Or look at San Francisco. The basic shape of the city is a square about seven miles on a side, with downtown in the northeast corner. Because the downtown area is a huge transit destination, there are many routes from all parts of the city converging on it, in a classic radial pattern. But under the surface, there's also a grid. San Francisco's published network map is too complicated to reveal it easily, but you can see the grid if you look at a few schematics of individual routes. For example, Lines 23-Monterey and 48-Quintara 24th St are east-west elements.

Notice how these two lines remain largely parallel as they cross the city. This is interesting because San Francisco's street network has a lot of small grids, but no prevailing citywide grid. In fact, a major ridgeline runs north-south through the geographic centre of the city, and the arterial network is very un-gridlike as it follows the steep terrain. As a result, these lines have to twist a bit to get over it using the available streets: the 48 has to twist again to get over Potrero Hill on the east edge of the city, where there is no available east-west street. Yet they keep trying. 

Notice too that both routes try to get all the way across the grid before they end, so that almost all end-of-line points are on edges of the city. This is a common feature of good grid design, because it maximizes the range of places you can get to in just one connection. If you look at the abstract grid diagrams earlier in the post, you can see how they'd work less well if some lines in the grid ended without intersecting every one of the perpendicular lines. You'd have fewer options for how to complete a trip with a single connection.

So if they’re so great, why aren't all frequent networks grids? The competing impulse is the radial network impulse, which says: “We have one downtown, everyone is going there, so just run everything to there." Most networks start out radial, but some later transition to more of a grid form, often with compromises in which a grid pattern of routes is distorted around downtown so that many parallel routes converge there. 

You can see this pattern in many cities, including Portland. Many of the lines extending north and east out of the city center form elements of a grid, but converge on the downtown. Many other major routes (numbered in the 70s in Portland's system) do not go downtown, but instead complete the grid pattern. This balance between grid and radial patterns was carefully constructed in 1982, replacing an old network in which almost all routes went downtown.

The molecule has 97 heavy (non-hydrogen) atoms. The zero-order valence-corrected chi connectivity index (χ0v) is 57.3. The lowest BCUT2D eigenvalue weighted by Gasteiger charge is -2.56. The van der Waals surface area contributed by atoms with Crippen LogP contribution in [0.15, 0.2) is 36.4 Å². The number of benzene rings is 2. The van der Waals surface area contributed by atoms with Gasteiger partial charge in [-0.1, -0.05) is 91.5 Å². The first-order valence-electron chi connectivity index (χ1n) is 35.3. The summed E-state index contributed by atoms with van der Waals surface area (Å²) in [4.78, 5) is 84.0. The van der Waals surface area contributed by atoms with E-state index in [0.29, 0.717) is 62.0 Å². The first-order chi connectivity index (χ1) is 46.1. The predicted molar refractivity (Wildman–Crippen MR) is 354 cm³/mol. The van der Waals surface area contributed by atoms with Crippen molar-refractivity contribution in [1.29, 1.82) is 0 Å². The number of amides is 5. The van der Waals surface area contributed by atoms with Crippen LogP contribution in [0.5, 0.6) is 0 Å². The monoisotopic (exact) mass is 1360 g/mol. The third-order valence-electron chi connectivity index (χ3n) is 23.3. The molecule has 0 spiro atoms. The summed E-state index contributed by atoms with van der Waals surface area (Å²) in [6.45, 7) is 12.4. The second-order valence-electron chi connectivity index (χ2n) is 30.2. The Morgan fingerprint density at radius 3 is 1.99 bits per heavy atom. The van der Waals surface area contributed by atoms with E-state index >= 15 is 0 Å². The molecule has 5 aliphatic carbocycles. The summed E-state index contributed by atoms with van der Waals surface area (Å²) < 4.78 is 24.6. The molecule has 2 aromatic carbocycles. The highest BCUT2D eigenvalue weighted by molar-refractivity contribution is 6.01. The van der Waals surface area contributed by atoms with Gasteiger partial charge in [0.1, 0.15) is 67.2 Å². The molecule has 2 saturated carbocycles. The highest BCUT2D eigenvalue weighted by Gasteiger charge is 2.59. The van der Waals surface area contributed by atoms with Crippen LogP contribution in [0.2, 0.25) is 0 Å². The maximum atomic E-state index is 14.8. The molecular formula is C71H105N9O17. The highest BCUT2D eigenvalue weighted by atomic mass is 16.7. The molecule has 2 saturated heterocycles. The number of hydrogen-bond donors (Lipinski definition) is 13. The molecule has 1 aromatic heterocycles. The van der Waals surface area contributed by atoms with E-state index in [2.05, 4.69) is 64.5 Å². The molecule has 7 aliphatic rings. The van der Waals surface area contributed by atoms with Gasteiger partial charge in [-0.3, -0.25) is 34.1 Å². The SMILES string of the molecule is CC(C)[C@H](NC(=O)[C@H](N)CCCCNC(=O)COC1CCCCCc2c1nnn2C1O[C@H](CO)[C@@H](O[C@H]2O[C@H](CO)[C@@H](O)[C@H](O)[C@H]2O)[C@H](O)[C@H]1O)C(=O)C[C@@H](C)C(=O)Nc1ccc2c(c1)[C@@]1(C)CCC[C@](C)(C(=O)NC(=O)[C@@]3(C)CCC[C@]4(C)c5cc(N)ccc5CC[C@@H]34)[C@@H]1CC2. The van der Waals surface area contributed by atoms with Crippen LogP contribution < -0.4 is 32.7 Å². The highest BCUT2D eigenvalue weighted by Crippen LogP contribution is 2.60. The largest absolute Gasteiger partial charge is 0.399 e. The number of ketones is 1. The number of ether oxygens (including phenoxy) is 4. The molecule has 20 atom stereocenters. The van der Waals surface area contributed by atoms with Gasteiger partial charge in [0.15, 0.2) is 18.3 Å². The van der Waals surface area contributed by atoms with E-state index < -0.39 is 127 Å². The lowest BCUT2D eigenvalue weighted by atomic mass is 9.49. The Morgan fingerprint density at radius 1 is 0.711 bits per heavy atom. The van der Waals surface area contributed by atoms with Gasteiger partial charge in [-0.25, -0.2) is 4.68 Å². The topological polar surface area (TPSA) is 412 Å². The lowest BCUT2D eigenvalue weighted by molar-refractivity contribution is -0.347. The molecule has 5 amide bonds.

Another way of distorting the grid to favour downtown is suggested by Portland's two prominent diagonal boulevards, Sandy in the northeast and Foster in the southeast. These lines, suggested if not mandated by the available arterials, follow a more direct path into downtown at the expense of being slightly less useful for other kinds of trips within the grid.

These diagonals and distortions are essentially elements of a competing type of grid: the classic  “radial “ or polar grid, also called a  “spider web “

The spider web assumes a single point of primacy, downtown, and organizes a grid around that primacy. If you zoom in on some part of the spider web, you may find that it works well enough as a standard grid. For example, you may be able to make a reasonably direct trip between non-downtown points by using one of the circle lines in combination with one of the radial lines.

But it won't be as direct as it would be in a standard grid. More important, the spider web is only efficient if downtown is so predominant that it can justify the huge amount of service converging there. The spider web also has problems further out, because as the radial lines get further and further apart the grid effect gets weaker and weaker. 

You can tell a lot about a city by looking at the tension between standard grid elements and radial or “spider web” elements.

Jarrett Walker is an international consultant in public transit network design and policy, based in Portland, Oregon. He is also the author of  “Human Transit: How clearer thinking about public transit can enrich our communities and our lives".

This article was originally written for his blog, and is reposted here with permission. All images courtesy of the author.

 
 
 
 

To build its emerging “megaregions”, the USA should turn to trains

Under construction: high speed rail in California. Image: Getty.

An extract from “Designing the Megaregion: Meeting Urban Challenges at a New Scale”, out now from Island Press.